Oil up more than 2% on slowing coronavirus cases, U.S. move on Venezuela

NEW YORK (Reuters) - Oil prices gained more than 2% on Wednesday as worries eased about demand declining due to the spread of coronavirus cases in China, while supplies tightened as the United States moved to cut off more Venezuelan crude from the market.

FILE PHOTO: Pump jacks operate at sunset in Midland, Texas, U.S., February 11, 2019. REUTERS/Nick Oxford/File Photo

Brent crude LCOc1 settled at $59.12 a barrel, rising $1.37, or 2.4%. U.S. oil CLc1 settled at $53.29, gaining $1.24, or 2.4%.

Official data showed new coronavirus cases in China fell for a second day, although the World Health Organization said there was not enough data to know if the epidemic was being contained.

Wall Street reached new highs on optimism China would stimulate its economy and counteract the impact of the outbreak.[.N]

“It seems like the oil market is trying to catch up with the stock market and put the coronavirus in the rear-view mirror or discount it mightily,” said John Kilduff, a partner at Again Capital in New York.

China is expected to cut its benchmark lending rate on Thursday to limit damage from business shutdowns and travel curbs. The world’s second-largest economy has imposed city lockdowns and travel restrictions to contain the virus that has now killed more than 2,000 people.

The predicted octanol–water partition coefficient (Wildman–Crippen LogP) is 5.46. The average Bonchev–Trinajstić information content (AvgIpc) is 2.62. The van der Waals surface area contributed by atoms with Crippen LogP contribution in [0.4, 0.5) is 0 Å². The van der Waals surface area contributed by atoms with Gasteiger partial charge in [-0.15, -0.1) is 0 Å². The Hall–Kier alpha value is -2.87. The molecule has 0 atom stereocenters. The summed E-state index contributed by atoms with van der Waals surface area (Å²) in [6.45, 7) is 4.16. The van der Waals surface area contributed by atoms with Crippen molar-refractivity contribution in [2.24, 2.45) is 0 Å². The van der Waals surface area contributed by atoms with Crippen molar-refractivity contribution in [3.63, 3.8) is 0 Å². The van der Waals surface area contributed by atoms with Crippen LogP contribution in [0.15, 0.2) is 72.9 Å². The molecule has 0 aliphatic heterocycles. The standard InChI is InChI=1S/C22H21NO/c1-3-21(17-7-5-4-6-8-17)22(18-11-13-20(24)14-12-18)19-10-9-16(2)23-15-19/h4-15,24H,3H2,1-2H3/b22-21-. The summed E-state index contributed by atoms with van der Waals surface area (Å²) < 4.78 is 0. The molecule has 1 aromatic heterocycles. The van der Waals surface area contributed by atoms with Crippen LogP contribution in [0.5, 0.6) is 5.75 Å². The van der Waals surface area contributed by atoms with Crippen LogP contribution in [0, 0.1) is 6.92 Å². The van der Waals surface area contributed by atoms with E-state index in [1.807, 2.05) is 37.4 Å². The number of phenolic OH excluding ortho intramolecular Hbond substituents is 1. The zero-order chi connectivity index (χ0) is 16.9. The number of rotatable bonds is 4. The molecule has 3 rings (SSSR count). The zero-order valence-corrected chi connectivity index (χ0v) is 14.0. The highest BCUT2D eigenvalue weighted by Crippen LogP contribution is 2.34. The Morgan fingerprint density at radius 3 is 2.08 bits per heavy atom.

S&P Global Ratings said it expected the virus would deliver a “short-term blow” to economic growth in China in the first quarter, echoing findings by the International Energy Agency.

The oil market price structure is also showing signs that prompt demand for oil is picking up, as the front-month Brent futures market is moving deeper into backwardation LCOc1-LCoc7, when near-term prices are higher than later-dated prices.

(Graphic: Brent backwardation link: )

This week, oil prices were buoyed by a U.S. decision to blacklist a trading subsidiary of Russia's Rosneft ROSN.MM, which President Donald Trump's administration said provided a financial lifeline to Venezuela's government.

The deterioration of supply out of Libya due to a blockade of ports and oilfields also tightened the crude market and propped up prices.

Hopes that the Organization of the Petroleum Exporting Countries and allied producers would deepen supply cuts also supported oil futures.

The grouping, known as OPEC+, has been withholding supply to support prices and meets next month to decide a response to the downturn in demand resulting from the coronavirus epidemic.

But in the United States, which is not party to any supply cut agreements, oil production has been rising. U.S. shale production is expected to rise to a record 9.2 million barrels a day next month, the Energy Information Administration said.

(Graphic: U.S. rig count, crude production png link: )

Additional reporting by Shadia Nasralla in LONDON and Aaron Sheldrick in TOKYO; Editing by Mark Potter, Edmund Blair and Nick Macfie